A couple weeks ago I wrote about why the number one overall pick is never guaranteed to be a game-changer for a rebuilding team. However, that doesn’t mean we cannot delve into some of the prospects that are on the radar for the Phillies, because this will be the first time in 18 years, and just the second time ever, that the Phillies will have the first selection in the MLB amateur draft.
All roads seem to lead to A.J. Puk as the clearest choice for the Phillies. He is a 6-foot-7 hurler from the University of Florida. As sure of a thing Puk is, there are still two key issues that may lead the Phillies down a different path when choosing their man one Thursday. His two concerning flaws are his inconsistent pitch control and the back spasms he suffered in April.
Puk has the tools to succeed in The Show with a fastball that tops out at 97 mph, an 88-90 mph slider, and an average change-up (for now). Not to mention again that he is a 6-foot-7, 230lb., left hander. It can be a rarity to find prospects with that combination of build, size, and tools.
For the Gators this season (according to the Florida Gators website: http://floridagators.com/roster.aspx?rp_id=5067 ) Puk has a 2-3 record with a 3.21 ERA, 95 strikeouts, and allowing only 25 earned runs in 70 innings. Good numbers for a tough league like the SEC.
From the looks of it, Puk is about as ‘major league ready’ as an amateur can be. Puk did come back strong after having back spasms earlier this season but a red flag remains raised because of it. Which is why he has dropped to the fourth spot on MLB.com’s Top-100 draft list.
So why not look at the three prospects ahead of Puk? Going in order from first to third on the list:
Groome, a high school LHP from New Jersey moved to Bradenton, Florida to attend the IMG Academy for his junior year. He returned back to New Jersey for his senior season at his former high school, Barnegat.
Two weeks into the year he was suspended for 30 days after breaking a New Jersey State Interscholastic Athletic Association transfer rule. Prior to the suspension he had thrown a 19-strikeout no-hitter.
His fastball has topped out at 96 mph, but he consistently hovers around 92-94 mph. His mechanics are smooth as silk and his curve ball (73 mph) is as nasty as they get. He does not use his change up (76 mph) that often but it could become more of an asset at the next level. With a frame at 6-foot-6 and 220 lbs. it is hard for the Phillies not to take a real close look at this left-hander.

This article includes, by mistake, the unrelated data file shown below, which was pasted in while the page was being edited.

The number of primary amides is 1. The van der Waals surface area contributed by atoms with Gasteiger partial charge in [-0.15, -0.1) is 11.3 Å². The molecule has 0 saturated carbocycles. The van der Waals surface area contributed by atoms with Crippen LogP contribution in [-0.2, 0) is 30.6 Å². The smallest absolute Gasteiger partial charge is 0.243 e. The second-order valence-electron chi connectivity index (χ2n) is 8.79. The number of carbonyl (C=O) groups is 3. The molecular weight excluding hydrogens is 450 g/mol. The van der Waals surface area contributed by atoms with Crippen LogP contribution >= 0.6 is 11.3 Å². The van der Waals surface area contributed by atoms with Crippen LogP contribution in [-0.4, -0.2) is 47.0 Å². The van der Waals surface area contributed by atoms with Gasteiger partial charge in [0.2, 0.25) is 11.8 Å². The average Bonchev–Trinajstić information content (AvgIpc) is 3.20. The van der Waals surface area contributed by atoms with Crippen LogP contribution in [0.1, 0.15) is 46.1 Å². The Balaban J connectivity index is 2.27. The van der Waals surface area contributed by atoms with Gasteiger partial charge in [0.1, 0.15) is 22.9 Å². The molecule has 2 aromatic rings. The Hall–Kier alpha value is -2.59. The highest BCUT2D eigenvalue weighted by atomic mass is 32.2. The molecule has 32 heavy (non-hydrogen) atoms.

Pint, from St. Thomas Aquinas high school, is a RHP with a power fastball that features late movement. In the off season he put on 15 pounds of muscle to his 6-foot-4 frame, which helped his fastball top out at an impressive 102 mph this spring. He stays around 93-95 mph with the heater most of the time. Like Groome, Pint’s curve ball is above average but unlike Groome his mechanics are not as sound.
Lewis, an outfielder from Mercer University, was not drafted out of Shiloh High School out of Georgia in 2013. He started to emerge as a prospect when he nearly won the Southern Conference Triple Crown in his freshman season of 2014. Last year he tore up the prestigious Cape Cod League after winning the 2015 Southern Conference Player of the Year in his sophomore season. Lewis has been compared to Jayson Heyward with more power and less defensive ability. He is an inch shorter than Heyward (sitting at 6-foot-4), but still have room to fill-out as he only weighs 195 lbs. What has scouts chirping is his power to all fields. This season he posted a .367 average with 17 home runs, 56 RBIs, and a .677 SLG in 56 games.
Fun fact: A high school pitcher has been taken number one overall in the MLB draft since Brien Taylor with the New York Yankees in 1991 (Brady Aiken was a high school pitcher taken by the Houston Astros in 2014 but never signed). The Phillies will add their name to the short list of teams taking a high school arm if they decide to go with Groome or Pint. Seeing the outfield depth the Phillies have in the farm system it is tough to see them taking Lewis with the first pick.
Look for a starter to be taken on Thursday by the Phillies. Hopefully, one that can emerge quickly and effectively.
You can watch the MLB Draft live on MLB Network starting at 7:00 pm on Thursday, June 9th.